The resistance to fully developed turbulent flow at constant depth in an open channel increases as the square of the mean velocity as long as the boundary conditions remain completely unchanged. The presence of the free water surface allows the possibility of departure from the relationship of resistance to the square of the velocity. Experimental evidence is given, which is in quantitative agreement with fluid dynamic theory, that such departure may be abrupt, with a marked increase of resistance. These departures are observed under conditions of boundary and flow which occur commonly in natural rivers.
It is shown that the condition under which this discontinuous increase in resistance occurs is definable by the mean Froude number for the whole flow which may be as small as 0.4. At this initial state, the rate of resistance increase with the square of the velocity may be more than double.
The phenomenon, which is absent in straight uniform channels, is associated with excessive deformations of the free surface due to transverse deflections of the whole or a part of the flow by changes along the channel in the curvature of the flow boundary.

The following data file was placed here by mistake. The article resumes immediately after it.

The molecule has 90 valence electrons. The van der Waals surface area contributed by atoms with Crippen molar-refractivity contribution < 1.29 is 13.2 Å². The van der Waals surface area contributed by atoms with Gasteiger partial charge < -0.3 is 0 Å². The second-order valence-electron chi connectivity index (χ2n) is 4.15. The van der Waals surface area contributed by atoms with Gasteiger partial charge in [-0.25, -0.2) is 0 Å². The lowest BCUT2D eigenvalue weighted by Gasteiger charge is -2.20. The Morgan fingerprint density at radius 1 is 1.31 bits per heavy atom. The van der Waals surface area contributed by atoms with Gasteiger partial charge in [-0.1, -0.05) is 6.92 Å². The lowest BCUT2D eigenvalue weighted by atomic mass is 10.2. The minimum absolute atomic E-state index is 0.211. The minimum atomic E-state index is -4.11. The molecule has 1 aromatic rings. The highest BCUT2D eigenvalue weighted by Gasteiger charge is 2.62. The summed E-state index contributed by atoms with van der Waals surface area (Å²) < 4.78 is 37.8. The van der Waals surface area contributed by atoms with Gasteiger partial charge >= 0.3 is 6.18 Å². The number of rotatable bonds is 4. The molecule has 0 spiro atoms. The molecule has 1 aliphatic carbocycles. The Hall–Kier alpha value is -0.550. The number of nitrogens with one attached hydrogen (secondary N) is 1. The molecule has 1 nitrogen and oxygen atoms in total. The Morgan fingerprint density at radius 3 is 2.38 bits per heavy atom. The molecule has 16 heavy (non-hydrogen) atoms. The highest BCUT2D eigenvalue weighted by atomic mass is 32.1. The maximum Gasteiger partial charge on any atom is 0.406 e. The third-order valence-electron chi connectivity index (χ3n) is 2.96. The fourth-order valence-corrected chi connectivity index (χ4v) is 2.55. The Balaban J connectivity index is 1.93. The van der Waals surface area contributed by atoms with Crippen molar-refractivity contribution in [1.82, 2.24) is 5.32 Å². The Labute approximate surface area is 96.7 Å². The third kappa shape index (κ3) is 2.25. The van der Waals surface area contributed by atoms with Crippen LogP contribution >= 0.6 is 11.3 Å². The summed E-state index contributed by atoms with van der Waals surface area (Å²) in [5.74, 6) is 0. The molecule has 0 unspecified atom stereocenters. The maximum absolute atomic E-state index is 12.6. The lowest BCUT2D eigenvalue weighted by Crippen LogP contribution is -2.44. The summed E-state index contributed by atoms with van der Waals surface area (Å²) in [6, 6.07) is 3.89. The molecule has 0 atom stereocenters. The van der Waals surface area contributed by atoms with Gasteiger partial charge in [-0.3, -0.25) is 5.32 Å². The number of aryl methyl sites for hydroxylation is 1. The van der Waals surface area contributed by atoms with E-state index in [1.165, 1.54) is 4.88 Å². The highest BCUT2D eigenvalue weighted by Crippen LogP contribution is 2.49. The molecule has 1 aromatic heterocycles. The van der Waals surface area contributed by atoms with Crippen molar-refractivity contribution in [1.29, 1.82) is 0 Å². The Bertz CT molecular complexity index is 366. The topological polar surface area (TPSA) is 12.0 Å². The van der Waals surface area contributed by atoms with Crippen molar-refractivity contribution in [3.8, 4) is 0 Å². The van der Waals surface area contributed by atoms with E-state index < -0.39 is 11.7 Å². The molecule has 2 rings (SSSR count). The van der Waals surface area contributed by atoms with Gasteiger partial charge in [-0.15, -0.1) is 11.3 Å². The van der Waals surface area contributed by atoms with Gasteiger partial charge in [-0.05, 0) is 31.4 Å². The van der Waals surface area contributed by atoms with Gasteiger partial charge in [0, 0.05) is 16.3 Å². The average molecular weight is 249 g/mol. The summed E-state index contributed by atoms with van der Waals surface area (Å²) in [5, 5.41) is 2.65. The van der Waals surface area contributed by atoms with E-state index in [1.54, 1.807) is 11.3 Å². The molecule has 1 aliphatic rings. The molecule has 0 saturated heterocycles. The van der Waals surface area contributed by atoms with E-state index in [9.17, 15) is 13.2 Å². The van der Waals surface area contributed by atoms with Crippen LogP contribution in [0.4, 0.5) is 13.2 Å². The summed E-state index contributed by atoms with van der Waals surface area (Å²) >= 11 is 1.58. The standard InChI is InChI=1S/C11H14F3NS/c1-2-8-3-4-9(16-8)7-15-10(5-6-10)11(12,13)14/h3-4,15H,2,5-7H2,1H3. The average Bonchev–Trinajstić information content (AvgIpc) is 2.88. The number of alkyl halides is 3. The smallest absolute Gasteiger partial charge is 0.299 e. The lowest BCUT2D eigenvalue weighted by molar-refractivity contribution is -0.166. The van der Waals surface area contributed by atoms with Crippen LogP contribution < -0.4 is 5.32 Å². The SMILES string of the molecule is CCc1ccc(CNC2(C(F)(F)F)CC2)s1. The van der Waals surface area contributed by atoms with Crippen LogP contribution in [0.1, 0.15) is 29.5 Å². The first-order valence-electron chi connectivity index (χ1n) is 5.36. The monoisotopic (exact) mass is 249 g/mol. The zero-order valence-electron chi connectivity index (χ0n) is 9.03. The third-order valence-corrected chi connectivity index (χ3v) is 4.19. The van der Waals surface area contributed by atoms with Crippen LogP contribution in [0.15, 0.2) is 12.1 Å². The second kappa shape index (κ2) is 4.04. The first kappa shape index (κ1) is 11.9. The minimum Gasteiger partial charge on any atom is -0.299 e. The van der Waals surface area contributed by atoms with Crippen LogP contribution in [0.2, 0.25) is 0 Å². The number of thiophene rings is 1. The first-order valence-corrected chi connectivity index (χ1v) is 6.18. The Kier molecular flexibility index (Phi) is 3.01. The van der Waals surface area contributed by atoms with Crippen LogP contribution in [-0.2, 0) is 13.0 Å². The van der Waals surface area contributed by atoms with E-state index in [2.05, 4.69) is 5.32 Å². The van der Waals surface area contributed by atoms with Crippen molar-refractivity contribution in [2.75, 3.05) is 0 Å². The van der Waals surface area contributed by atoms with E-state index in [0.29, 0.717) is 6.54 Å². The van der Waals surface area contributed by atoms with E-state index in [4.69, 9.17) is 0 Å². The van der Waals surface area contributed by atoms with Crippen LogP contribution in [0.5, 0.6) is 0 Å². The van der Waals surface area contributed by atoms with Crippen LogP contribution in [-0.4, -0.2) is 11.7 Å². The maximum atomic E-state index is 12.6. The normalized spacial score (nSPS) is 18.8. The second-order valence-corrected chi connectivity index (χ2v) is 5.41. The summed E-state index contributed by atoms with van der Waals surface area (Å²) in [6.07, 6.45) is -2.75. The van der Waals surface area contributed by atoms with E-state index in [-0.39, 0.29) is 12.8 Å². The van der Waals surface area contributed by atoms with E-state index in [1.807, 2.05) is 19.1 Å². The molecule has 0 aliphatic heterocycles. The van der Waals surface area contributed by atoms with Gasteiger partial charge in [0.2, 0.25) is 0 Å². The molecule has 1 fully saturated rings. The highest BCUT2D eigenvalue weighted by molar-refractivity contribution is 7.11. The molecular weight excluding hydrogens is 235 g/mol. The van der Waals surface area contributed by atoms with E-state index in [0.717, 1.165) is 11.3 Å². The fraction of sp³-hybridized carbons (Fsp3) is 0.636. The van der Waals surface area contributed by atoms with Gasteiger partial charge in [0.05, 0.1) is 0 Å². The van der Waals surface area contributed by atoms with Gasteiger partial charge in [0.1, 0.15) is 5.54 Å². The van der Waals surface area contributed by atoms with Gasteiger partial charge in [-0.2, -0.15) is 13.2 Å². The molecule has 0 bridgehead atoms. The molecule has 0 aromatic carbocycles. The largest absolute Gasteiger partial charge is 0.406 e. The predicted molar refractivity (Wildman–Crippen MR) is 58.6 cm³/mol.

In the simple cases examined the critical Froude number at which the sudden jump occurs depends mainly on the ratio of channel width to mean radius of channel curvature, though the inclination of the banks appears also to have a minor effect
Over the range of values of the above ratio usually to be found in natural rivers, the critical Froude number ranges between 0.4 and 0.55. The possible significance is discussed of the remarkable correspondence between this range of critical Froude number and the range of Froude number within which river flow at bankfull stage appears to be restricted.
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